Here’s What You Need to Know To Travel to China for IMS Asia-Pacific

5 July 2017

If there was any one lesson we learned from IMS’s first visit to China last year, it’s that China doesn’t operate quite like the rest of the world.

So we’ve gathered all the experience from bringing the very first electronic music conference to China and compiled a list of pro-tips to know before joining us at IMS Asia-Pacific from September 21st to 22nd!


If you’re traveling from a Western country, it’s best to start planning ahead for your trip to China. Apply as early as possible for your Chinese visa to avoid any complications and delays in the process later on.

General Steps:

  • You must apply for a visa beforehand – China won’t issue you a landing visa.
  • Choose a Visa Type:
    • L: Foreigners who intend to go to China as a tourist.
    • G: Foreigners who intend to transit through China.
  • Passport: Have an original signed passport with at least six months of remaining validity and blank visa pages, and a copy of the passport’s data page and the photo page if it’s separate.
  • Fill in the Visa Application Form:
    • Use a recently-taken color passport photo for the application. (Bare-head, full face) against a light colored background.
  • Proof of legal stay or residency: Provide original and photocopies of valid certificates (residence permit, employment, student status) that indicate by authorities where you are currently staying/living.
  • If you have a previous Chinese visa, present a photocopied page of it either from your current passport OR old passport.
  • If you picked the G VISA: Have an onward air (train/ship) ticket with confirmed date and seat to a destination country or region. This CANNOT be a round-trip, meaning the location MUST be a 3rd destination on this trip.
    • Itinerary including air ticket booking record (roundtrip)
    • Proof of a hotel reservation, OR an invitation letter issued by a relevant entity.
    • If you require an invitation letter, please contact IMS:
    • Submit your application to a Visa office of a Chinese embassy/Consulate General based on your state of residence.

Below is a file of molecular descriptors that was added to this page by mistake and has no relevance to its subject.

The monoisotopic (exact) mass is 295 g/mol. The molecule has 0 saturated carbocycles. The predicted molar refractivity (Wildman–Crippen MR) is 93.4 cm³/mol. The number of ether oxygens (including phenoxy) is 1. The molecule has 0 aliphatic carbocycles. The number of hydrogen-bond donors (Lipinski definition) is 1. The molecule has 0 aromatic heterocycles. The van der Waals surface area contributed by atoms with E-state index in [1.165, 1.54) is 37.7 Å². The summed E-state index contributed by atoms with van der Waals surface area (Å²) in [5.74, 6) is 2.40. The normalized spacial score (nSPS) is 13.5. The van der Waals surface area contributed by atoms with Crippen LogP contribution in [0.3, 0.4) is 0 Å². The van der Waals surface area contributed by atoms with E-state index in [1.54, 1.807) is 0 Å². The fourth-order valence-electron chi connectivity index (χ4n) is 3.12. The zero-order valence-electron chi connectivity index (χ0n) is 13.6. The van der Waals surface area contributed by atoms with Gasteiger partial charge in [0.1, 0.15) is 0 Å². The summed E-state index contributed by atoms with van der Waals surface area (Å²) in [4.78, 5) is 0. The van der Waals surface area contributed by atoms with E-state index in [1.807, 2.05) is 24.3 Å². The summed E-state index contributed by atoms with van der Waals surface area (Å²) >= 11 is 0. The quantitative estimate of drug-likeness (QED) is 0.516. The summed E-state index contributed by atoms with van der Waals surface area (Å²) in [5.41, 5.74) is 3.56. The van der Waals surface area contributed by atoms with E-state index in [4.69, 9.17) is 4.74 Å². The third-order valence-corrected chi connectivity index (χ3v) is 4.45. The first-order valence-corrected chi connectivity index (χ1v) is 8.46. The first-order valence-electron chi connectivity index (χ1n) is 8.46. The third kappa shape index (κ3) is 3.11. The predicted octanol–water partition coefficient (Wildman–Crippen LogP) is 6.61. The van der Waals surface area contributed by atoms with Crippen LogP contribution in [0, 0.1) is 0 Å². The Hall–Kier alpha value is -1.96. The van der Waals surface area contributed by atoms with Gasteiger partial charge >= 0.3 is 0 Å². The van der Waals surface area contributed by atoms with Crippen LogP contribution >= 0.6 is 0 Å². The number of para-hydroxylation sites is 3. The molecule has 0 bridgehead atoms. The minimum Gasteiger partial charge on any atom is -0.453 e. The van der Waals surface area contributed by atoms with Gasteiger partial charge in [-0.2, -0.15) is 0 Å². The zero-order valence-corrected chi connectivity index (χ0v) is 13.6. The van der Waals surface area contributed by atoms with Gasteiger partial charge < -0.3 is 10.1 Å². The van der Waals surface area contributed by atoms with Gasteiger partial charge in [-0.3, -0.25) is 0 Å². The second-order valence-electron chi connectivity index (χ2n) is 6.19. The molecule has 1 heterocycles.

• Pay the fee and pick up your visa.


Traveling from the US:

  • Read through this “How to Apply” ( document.
  • Find the closest Chinese Embassy or Consulate General to you (a quick Google search should let you know where to go) and bring your completed form, passport photo, passport and extra documents. (Usually appointments are not needed, but double check with your local Chinese Embassy.)
  • Allow at least 4 business days for the visa to be processed and ready to be picked up. Rush services (2-3 days or overnight) are available for an extra fee.
  • All visas (single entry, multiple entry) cost $140. 2-3 days express costs an extra $20 and rush (overnight) is an extra $30.

Traveling from Europe (EU):

  • Depending on which country you are traveling from, you will either be asked to visit your local Chinese Embassy, visit a Chinese Visa Application Center or apply by mail. We recommend finding the official Chinese Embassy website for your home country and following the visa instructions from there.
  • Allow for at least 4 days for the visa to be processed (may vary depending on country).
  • Costs of the visa will also vary depending on your country.

Traveling from Australia:

  • Read through this “How to Apply” document:
  • You may apply by visa through mail or at a Chinese Visa Application Center in Canberra, Sydney, Melbourne, Perth or Brisbane.
  • Fill out a Visa Application Form (, bring a passport photo and support documents (proof of flight, hotel stay, invitation letter, IMS Asia-Pacific tickets)
  • Allow at least 4 business days for the visa to be processed and ready to be picked up. It may take longer if you apply by mail. Rush services (2-3 days or overnight) are available for an extra fee.
  • A single entry visa to China will cost 109.5 AUD (regular fee). Find other fees and options here:


Once you’ve got your visa sorted and are readying to head to China, you may want to look into acquiring a VPN for your stay. Because of China’s stringent regulations on Internet access, some frequent websites you use may not be accessible within the country. The full list of websites that are restricted can be found here ( but popular ones include Gmail, Facebook, Twitter, Instagram and more.

A VPN (virtual private network) is an application that you can download onto your laptop and smartphone that allows you to bypass the country’s regulations and access these websites like normal. Most VPN platforms require you to pay a fee (one time or subscription). Check out this comprehensive artivles on pree VPN’s